Does Baby Need To Sleep With A Hat, Because This Is What New Moms Obsess Over

by Olivia Youngs

No matter when your baby is born, stressing out over their temperature is just par for the course of new-motherhood. Since babies aren't able to regulate their internal temperature as well as adults, questions about layers, heaters, hats, blankets, and the like are common and actually very necessary. You baby's tiny head might seem extra vulnerable to cold, and it may seem tempting to cover it up along with the rest of their body. But does baby need to sleep with a hat? The experts seem to all agree that they're not necessary.

According to Complete Children's Health, babies shouldn't wear hats to sleep once they're home from the hospital, where their temperature is still stabilizing after birth. Wearing a hat to sleep raises the risk of accidental suffocation, since the hat may slide off and cover their face.

If you're worried that your baby may be too cold, Belly Belly suggests doing some skin-to-skin time or breastfeeding to help warm them up. To avoid overheating your baby when they're sleeping, keep this as a rule of thumb: newborns only need about one more layer than an adult would to stay warm, according to Baby Center. So a safe swaddle blanket over the top of pajamas or a onesie should be the only thing in the bassinet or crib with your baby.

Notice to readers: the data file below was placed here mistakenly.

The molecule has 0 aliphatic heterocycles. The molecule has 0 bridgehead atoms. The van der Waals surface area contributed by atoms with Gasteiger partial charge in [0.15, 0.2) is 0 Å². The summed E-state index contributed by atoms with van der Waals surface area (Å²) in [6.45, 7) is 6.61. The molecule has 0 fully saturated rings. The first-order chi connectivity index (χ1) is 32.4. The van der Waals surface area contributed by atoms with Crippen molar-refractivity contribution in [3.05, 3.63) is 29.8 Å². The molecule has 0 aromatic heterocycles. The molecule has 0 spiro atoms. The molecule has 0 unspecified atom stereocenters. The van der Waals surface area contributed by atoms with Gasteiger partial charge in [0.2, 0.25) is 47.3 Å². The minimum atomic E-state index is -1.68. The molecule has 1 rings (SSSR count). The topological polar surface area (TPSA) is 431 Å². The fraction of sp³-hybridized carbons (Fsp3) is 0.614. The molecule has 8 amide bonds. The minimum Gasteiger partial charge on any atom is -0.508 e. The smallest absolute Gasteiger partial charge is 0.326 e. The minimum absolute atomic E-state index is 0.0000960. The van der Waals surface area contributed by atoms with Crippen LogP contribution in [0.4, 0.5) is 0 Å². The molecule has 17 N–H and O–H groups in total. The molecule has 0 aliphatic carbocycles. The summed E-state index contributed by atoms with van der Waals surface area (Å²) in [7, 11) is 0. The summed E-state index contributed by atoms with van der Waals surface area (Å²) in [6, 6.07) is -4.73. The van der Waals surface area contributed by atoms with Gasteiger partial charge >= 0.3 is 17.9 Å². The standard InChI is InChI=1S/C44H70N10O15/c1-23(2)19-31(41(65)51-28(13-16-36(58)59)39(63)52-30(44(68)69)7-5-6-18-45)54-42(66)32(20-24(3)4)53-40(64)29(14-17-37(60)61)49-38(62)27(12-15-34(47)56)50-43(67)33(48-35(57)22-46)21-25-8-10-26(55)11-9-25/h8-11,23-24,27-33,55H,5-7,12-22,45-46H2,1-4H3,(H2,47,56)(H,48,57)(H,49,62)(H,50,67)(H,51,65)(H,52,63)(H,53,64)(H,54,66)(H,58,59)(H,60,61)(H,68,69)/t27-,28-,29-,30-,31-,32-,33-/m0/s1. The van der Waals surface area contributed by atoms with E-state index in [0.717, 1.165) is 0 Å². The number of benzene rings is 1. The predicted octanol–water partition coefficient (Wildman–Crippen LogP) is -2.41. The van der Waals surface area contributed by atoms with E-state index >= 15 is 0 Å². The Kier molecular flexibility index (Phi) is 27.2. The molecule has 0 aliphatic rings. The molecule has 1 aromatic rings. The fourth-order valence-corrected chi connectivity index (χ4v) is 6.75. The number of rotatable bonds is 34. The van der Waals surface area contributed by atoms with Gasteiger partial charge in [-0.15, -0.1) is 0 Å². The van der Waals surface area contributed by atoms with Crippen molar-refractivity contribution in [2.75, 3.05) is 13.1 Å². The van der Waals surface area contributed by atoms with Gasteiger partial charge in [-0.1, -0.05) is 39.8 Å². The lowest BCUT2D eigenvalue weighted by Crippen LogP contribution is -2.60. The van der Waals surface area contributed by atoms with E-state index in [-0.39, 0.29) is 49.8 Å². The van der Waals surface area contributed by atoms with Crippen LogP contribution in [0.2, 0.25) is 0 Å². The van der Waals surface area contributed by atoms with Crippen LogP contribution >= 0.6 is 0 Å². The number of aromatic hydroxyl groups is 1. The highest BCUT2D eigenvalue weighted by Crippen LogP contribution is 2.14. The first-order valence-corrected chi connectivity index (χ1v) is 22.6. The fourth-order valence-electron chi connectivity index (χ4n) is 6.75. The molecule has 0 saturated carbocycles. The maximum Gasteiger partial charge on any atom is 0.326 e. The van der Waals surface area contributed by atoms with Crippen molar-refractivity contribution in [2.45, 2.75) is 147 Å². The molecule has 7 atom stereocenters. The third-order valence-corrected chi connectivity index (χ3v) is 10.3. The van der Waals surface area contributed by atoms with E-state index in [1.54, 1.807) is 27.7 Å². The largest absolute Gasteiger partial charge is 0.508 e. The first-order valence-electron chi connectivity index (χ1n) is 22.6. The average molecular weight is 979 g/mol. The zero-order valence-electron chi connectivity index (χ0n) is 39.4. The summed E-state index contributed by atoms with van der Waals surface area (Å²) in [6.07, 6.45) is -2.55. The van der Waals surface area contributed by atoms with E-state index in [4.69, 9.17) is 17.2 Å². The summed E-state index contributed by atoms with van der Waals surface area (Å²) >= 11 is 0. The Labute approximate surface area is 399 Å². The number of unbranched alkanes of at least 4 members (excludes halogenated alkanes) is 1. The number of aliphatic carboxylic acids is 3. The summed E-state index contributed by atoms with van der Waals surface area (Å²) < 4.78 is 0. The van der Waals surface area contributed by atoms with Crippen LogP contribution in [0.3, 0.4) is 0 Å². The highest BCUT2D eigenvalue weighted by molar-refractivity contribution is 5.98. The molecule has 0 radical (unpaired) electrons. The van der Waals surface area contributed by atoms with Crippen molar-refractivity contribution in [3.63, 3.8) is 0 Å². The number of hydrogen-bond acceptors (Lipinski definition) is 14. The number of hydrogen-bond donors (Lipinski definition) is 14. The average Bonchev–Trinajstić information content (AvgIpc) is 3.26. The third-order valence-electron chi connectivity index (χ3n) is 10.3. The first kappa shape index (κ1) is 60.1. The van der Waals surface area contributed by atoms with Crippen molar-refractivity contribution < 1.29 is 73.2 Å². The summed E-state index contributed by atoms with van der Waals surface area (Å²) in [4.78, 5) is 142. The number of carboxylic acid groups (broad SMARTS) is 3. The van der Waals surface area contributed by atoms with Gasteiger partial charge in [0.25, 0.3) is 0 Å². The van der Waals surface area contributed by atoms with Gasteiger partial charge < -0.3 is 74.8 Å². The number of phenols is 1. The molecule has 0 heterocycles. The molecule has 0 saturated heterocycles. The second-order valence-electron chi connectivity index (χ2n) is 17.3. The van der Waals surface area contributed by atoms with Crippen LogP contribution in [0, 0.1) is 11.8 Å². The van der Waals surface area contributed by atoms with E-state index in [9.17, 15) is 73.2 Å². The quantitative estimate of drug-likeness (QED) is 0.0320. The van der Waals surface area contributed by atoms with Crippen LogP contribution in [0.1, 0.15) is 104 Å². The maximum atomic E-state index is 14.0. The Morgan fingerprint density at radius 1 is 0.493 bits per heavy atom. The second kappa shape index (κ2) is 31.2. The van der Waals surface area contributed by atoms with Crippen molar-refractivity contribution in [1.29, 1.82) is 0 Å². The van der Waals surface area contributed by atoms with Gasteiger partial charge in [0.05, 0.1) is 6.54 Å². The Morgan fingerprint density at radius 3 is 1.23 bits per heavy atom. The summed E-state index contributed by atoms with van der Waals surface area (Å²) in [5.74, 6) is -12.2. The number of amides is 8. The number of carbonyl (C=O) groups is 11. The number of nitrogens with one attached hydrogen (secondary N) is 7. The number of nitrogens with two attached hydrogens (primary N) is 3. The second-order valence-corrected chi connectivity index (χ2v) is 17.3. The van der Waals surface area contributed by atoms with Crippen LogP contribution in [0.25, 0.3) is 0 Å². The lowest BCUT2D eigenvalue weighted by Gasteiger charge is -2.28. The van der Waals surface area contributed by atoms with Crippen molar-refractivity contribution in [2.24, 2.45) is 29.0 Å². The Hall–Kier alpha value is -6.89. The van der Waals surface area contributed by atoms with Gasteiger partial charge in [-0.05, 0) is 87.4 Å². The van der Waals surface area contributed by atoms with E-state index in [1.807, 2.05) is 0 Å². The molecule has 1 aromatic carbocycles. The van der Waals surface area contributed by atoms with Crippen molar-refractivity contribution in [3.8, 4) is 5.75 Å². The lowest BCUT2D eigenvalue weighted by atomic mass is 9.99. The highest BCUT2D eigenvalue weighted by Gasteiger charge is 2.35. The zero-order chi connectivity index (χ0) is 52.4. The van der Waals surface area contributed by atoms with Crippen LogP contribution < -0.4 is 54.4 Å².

When your baby is awake, or when you're out and about in cold weather, it's totally fine — and smart — to dress your baby in a hat (plus, there aren't many things cuter than a baby in a tiny hat.) Just remember to take it off once you lay your baby down to sleep, since they don't really need it to stay warm if the temperature inside is warm enough.

As a rule, the less things on or around your baby while they're sleeping is the safest bet. Parents noted that long as they're appropriately dressed and the indoor temperature is set accordingly, there shouldn't be a need for any other accessories or extras.